North Korea has enough plutonium to build an estimated four to eight crude nuclear warheads that could potentially be mounted on medium-range missiles, a Washington-based think tank said.

The amount of radioactive material in the communist nation is key to monitoring its compliance with a Feb. 13 agreement to disarm, under which the North is required to declare all nuclear programs and material to international inspectors.

The Institute for Science and International Security said in a report released Tuesday that as of this month North Korea had between 101 and 141 pounds of plutonium, of which between 62 and 110 pounds is estimated to be usable for weapons — enough to make four to eight crude warheads.

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It said most of the separated plutonium for bombs — possibly as much as 99 percent — was produced since late 2002, when the latest nuclear crisis with North Korea began after the U.S. accused it of running a secret uranium enrichment program.

The alleged uranium program wasn't addressed in the report, which the ISIS said was based on scientific estimates and other publicly available information, along with visits to the actual facilities by ISIS experts.

The report said North Korea had likely obtained designs for a nuclear warhead from the nuclear black market run by Pakistan's A.Q. Khan. Such a bomb could possibly be mounted on North Korea's Nodong missile, which has an estimated range of about 620 miles, it said.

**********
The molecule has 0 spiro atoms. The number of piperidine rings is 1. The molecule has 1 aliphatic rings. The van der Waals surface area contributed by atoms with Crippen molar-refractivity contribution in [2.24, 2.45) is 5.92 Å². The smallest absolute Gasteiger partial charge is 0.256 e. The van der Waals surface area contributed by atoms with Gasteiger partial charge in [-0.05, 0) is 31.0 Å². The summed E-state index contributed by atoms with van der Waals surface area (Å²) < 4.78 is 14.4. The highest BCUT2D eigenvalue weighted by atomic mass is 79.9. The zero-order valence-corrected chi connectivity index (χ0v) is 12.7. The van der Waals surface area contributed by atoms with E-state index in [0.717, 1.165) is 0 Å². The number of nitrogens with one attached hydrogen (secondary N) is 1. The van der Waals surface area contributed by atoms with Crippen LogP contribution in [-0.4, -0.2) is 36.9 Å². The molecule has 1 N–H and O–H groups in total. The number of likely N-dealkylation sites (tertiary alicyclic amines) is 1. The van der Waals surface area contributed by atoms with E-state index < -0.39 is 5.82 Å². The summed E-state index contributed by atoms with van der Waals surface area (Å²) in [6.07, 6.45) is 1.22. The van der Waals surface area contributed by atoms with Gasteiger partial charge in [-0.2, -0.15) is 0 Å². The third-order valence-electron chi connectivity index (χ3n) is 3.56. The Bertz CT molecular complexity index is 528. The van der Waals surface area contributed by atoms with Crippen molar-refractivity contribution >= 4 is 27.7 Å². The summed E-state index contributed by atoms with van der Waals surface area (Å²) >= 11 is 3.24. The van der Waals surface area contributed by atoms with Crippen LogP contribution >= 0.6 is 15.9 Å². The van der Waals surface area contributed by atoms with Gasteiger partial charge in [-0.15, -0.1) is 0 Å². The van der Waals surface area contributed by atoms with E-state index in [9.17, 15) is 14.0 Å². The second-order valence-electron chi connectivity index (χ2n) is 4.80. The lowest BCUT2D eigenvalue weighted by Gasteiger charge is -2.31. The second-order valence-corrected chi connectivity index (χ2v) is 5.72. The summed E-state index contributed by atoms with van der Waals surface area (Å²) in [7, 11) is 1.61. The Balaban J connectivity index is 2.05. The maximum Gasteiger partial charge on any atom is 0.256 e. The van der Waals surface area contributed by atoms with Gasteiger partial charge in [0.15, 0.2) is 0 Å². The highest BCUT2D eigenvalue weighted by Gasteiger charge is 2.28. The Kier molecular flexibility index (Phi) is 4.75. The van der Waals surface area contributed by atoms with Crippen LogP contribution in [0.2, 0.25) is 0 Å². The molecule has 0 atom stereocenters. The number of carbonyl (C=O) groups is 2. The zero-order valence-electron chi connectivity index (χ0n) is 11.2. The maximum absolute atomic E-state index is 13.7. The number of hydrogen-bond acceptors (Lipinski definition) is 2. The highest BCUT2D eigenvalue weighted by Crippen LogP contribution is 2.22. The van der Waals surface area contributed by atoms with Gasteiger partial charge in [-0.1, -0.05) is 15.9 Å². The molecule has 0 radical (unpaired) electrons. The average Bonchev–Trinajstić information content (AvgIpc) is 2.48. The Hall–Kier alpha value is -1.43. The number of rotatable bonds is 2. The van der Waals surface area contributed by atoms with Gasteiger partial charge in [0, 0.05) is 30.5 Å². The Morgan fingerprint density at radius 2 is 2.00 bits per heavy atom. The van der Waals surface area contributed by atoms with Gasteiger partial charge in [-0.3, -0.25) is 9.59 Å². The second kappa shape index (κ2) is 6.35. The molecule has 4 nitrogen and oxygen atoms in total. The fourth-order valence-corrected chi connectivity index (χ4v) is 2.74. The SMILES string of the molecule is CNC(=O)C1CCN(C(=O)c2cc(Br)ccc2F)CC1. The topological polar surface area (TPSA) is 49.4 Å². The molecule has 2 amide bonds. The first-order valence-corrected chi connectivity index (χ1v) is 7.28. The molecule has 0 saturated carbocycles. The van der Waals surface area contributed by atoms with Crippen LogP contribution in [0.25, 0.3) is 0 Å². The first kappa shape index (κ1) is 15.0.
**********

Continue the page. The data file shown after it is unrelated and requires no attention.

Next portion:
No confirmed information is available about the North's arsenal given its refusal to disclose such information publicly.

The ISIS report speculated about North Korea's possible nuclear strategy in the event of a crisis, saying it would first likely conduct another nuclear test in an attempt to head off a further escalation. After that, the North could detonate a warhead over the ocean or explode one on a ship as a further warning, it said.

If war broke out, North Korea would be expected to use nuclear weapons against South Korea or Japan and possibly even keep bombs inside the country to be detonated when enemy forces arrive, the institute said.

After more than three years of talks, North Korea agreed earlier this month with the U.S. and other regional powers to take its first steps toward disarming since the latest nuclear standoff began. Under the pact it is required to shut down its main nuclear reactor by mid-April and eventually would receive the equivalent of 1 million tons of heavy fuel oil for disarming.

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